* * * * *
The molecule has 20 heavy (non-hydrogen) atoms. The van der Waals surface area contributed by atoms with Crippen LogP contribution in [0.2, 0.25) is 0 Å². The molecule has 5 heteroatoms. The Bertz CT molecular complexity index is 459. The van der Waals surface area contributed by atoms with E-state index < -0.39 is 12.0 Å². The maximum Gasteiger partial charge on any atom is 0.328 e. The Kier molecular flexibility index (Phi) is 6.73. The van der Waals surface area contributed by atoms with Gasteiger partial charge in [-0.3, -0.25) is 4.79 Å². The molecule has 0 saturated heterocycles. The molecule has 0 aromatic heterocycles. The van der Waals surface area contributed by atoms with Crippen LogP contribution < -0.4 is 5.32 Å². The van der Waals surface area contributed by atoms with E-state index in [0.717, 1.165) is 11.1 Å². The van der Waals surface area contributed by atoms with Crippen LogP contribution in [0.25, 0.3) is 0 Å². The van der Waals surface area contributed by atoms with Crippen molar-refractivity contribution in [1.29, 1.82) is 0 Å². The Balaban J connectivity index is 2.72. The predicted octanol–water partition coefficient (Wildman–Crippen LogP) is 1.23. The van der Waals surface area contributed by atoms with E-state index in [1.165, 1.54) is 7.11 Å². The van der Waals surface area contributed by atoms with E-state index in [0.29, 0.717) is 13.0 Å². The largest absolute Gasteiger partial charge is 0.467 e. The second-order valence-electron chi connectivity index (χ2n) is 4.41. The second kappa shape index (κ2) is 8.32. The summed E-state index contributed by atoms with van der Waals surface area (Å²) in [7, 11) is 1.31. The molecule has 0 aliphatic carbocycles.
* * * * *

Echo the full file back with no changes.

The molecule has 20 heavy (non-hydrogen) atoms. The van der Waals surface area contributed by atoms with Crippen LogP contribution in [0.2, 0.25) is 0 Å². The molecule has 5 heteroatoms. The Bertz CT molecular complexity index is 459. The van der Waals surface area contributed by atoms with E-state index < -0.39 is 12.0 Å². The maximum Gasteiger partial charge on any atom is 0.328 e. The Kier molecular flexibility index (Phi) is 6.73. The van der Waals surface area contributed by atoms with Gasteiger partial charge in [-0.3, -0.25) is 4.79 Å². The molecule has 0 saturated heterocycles. The molecule has 0 aromatic heterocycles. The van der Waals surface area contributed by atoms with Crippen LogP contribution < -0.4 is 5.32 Å². The van der Waals surface area contributed by atoms with E-state index in [0.717, 1.165) is 11.1 Å². The van der Waals surface area contributed by atoms with Crippen LogP contribution in [0.25, 0.3) is 0 Å². The van der Waals surface area contributed by atoms with Crippen molar-refractivity contribution in [1.29, 1.82) is 0 Å². The Balaban J connectivity index is 2.72. The predicted octanol–water partition coefficient (Wildman–Crippen LogP) is 1.23. The van der Waals surface area contributed by atoms with E-state index in [1.165, 1.54) is 7.11 Å². The van der Waals surface area contributed by atoms with E-state index in [0.29, 0.717) is 13.0 Å². The largest absolute Gasteiger partial charge is 0.467 e. The second-order valence-electron chi connectivity index (χ2n) is 4.41. The second kappa shape index (κ2) is 8.32. The summed E-state index contributed by atoms with van der Waals surface area (Å²) in [7, 11) is 1.31. The molecule has 0 aliphatic carbocycles.